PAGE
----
Being on my school’s running team has been one of the most formative experiences of my life. This essay tells the story of one of the important lessons I learned about leadership.
A little before noon in the fall of 2020, online ‘school’ was over. I walked out of my room, sleepily shifting from the digital to physical world. Seconds later I was on the floor. I didn’t know it at the time, but I had just broken my toe.
Despite the clumsy hour it took to pull on my socks and shoes, I still went to cross-country practice. This was the only way I could escape my empty house, the closest thing I had to a freshman year of high school.
I ran unevenly to protect my toe, and that ended up causing more and more injuries over time. But cross country was the only way I could pretend things were normal, and running was the only way I knew to stay on the team, so I kept running. By the end of my first year of high school, everything was wrong.
After a summer of avoiding injuries, I started my sophomore year. With school finally in-person, I could explore my exciting new life as a ‘real’ high-schooler. But in this unknown world, the familiarity of the cross-country team was a much-needed anchor. So I returned and kept running despite my injuries.
The longer I stayed on the team, the more important it became. The team shifted from a temporary support to a central part of my life. When track season started that winter, I became a captain, under my coach’s assumption that I was a whole and capable athlete.
But this season was different: Injuries caught up with many of my teammates, and we gravitated toward each other. Our new community, the ‘injured crew,’ gave us the confidence to stop training while broken. Naively, we hoped that giving our bodies a break would fix us.
As a captain, I knew I was supposed to lead the growing group of injured athletes. They were on an athletic team, weren’t they supposed to do more than sit and talk about their injuries? But the more I learned about my injured teammates, the more I realized how deeply they were hurt. It went beyond pulled muscles and broken bones, and they didn’t need another task to fail.
But the excitement faded, and soon we realized what the injured crew actually was: Another place we had failed.
When the consequences of my inaction dawned, I couldn’t face it. Many of my teammates went back to hiding their injuries to run with the team, in search of the community the injured crew had once promised.
I knew it was my fault. If only I had done something, but it was too late. The season ended, and I escaped.
When I returned for the fall 2022 cross-country season, I made a decision: This year, I would fulfill my responsibilities as a captain and friend, and give my injured teammates the security and purpose I had failed to provide last season.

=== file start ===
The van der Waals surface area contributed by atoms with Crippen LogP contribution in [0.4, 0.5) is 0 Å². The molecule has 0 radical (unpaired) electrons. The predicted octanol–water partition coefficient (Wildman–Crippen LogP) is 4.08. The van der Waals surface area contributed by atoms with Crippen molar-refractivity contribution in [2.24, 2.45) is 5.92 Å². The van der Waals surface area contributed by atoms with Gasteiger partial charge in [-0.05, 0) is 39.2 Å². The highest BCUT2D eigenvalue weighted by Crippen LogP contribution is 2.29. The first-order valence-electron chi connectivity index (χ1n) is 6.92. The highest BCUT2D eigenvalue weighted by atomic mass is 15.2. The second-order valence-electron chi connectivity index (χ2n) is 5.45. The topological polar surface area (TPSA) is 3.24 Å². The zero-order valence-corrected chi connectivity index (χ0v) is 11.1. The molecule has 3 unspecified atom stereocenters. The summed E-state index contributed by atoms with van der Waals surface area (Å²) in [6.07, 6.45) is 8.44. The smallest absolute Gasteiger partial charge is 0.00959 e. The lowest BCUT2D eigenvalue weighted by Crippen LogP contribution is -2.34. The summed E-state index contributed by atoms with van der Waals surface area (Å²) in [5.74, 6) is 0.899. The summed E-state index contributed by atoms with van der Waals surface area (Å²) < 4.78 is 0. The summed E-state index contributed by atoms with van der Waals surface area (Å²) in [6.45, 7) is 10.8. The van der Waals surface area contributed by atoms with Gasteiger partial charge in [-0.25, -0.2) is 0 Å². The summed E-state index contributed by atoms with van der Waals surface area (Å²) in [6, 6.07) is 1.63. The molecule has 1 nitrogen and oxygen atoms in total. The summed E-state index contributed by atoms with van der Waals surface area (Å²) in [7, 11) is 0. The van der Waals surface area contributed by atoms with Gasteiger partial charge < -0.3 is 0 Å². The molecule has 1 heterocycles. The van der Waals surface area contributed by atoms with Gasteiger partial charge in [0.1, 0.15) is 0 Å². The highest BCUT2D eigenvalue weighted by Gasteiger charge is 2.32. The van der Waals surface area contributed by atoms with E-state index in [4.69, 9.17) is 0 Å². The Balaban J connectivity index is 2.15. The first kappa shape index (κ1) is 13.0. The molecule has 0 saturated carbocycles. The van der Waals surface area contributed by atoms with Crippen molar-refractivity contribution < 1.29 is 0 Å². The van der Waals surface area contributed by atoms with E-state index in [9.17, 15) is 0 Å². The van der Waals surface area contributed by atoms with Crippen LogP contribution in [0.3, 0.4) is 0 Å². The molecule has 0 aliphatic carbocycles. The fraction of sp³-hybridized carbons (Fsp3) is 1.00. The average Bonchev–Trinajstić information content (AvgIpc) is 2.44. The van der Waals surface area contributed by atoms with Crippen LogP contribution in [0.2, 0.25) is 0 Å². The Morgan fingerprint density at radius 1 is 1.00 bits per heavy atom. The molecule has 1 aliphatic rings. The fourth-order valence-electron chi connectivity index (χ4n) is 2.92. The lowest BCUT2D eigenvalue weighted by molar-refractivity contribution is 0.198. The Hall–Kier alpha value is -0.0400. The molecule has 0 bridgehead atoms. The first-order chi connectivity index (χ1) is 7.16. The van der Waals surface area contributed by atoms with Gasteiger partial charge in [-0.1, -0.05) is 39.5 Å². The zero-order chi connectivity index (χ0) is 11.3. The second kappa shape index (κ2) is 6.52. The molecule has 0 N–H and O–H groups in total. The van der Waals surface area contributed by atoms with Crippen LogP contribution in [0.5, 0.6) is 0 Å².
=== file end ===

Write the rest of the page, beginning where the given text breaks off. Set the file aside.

Our coach would often tell people to keep running if they complained about being injured because he thought they were faking it. Only when their injuries became impossible to ignore could they take a break. If we proved that being part of the injured crew was just as difficult as normal practice, we would deter those who feigned injury, and make it easier for injured athletes to take the breaks they needed.
That is what I told my injured teammates. But that wasn’t the real reason I pushed the injured crew. I wanted to give them a goal, something that made them feel that they had an impact. And this goal was secretly special, because it was one they could only achieve by helping themselves.
So we started researching and learning low-impact exercises and stretches that would not only treat our injuries, but help us prevent them from happening again.. Just days in, I noticed changes: My injured teammates came to practice with purpose, and left feeling that they had accomplished something.
It took longer to change the team, but it happened. Athletes stopped feigning injuries, and injured athletes were respected. Perhaps most importantly, our coach no longer pushed injured athletes to run.
Upon writing this essay, I realized that I had also given myself a secretly special goal. Taking care of my teammates gave me something to look forward to at the end of the school day. When I consoled them, telling them that they were still meaningful members of the community, I was also convincing myself of that. I tried to be the model injured athlete to show my teammates it was possible. While I never thought of my own recovery, leading the injured crew forced me to take care of myself.
I ended the season running at the city championships with the girl’s varsity team.
When I thought about an anthology submission, I was hoping to write an essay to prepare for college applications. The first subject that came to mind was this story. But writing the essay required understanding what had happened. The essay changed as I reflected on the story, and through editing the essay, I found clarity in my past.
Charlotte Almond is a sophomore in high school and co-president of her class. She is on the varsity cross country team and pole vaults during indoor and outdoor track season. She used to act at her local theatre but now runs lights and sound and does stage managing. She likes reading, baking, playing piano and hanging out with her two bunnies—Apollo Artemis.